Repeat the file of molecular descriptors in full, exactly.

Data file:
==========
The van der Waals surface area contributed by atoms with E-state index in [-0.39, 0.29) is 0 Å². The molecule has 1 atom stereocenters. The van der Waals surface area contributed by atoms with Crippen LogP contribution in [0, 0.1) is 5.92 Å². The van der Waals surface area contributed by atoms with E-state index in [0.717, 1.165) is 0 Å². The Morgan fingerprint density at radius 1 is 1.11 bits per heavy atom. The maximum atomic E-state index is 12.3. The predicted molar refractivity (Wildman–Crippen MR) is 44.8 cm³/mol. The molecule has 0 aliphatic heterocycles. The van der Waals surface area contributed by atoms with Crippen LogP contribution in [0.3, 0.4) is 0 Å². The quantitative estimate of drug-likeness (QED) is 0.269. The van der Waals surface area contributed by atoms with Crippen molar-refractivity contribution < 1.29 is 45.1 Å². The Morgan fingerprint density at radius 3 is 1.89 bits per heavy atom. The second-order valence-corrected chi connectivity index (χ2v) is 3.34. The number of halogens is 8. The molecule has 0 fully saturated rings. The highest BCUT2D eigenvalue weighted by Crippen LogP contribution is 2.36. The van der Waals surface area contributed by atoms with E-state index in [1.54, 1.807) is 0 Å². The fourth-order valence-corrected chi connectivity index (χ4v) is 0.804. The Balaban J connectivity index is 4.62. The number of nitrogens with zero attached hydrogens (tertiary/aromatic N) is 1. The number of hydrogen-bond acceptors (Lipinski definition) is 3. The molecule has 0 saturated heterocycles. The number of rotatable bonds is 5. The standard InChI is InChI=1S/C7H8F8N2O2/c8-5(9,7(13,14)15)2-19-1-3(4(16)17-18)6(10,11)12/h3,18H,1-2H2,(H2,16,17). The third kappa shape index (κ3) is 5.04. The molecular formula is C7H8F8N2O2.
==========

The van der Waals surface area contributed by atoms with E-state index in [-0.39, 0.29) is 0 Å². The molecule has 1 atom stereocenters. The van der Waals surface area contributed by atoms with Crippen LogP contribution in [0, 0.1) is 5.92 Å². The van der Waals surface area contributed by atoms with E-state index in [0.717, 1.165) is 0 Å². The Morgan fingerprint density at radius 1 is 1.11 bits per heavy atom. The maximum atomic E-state index is 12.3. The predicted molar refractivity (Wildman–Crippen MR) is 44.8 cm³/mol. The molecule has 0 aliphatic heterocycles. The van der Waals surface area contributed by atoms with Crippen LogP contribution in [0.3, 0.4) is 0 Å². The quantitative estimate of drug-likeness (QED) is 0.269. The van der Waals surface area contributed by atoms with Crippen molar-refractivity contribution < 1.29 is 45.1 Å². The Morgan fingerprint density at radius 3 is 1.89 bits per heavy atom. The second-order valence-corrected chi connectivity index (χ2v) is 3.34. The number of halogens is 8. The molecule has 0 fully saturated rings. The highest BCUT2D eigenvalue weighted by Crippen LogP contribution is 2.36. The van der Waals surface area contributed by atoms with E-state index in [1.54, 1.807) is 0 Å². The fourth-order valence-corrected chi connectivity index (χ4v) is 0.804. The Balaban J connectivity index is 4.62. The number of nitrogens with zero attached hydrogens (tertiary/aromatic N) is 1. The number of hydrogen-bond acceptors (Lipinski definition) is 3. The molecule has 0 saturated heterocycles. The number of rotatable bonds is 5. The standard InChI is InChI=1S/C7H8F8N2O2/c8-5(9,7(13,14)15)2-19-1-3(4(16)17-18)6(10,11)12/h3,18H,1-2H2,(H2,16,17). The third kappa shape index (κ3) is 5.04. The molecular formula is C7H8F8N2O2.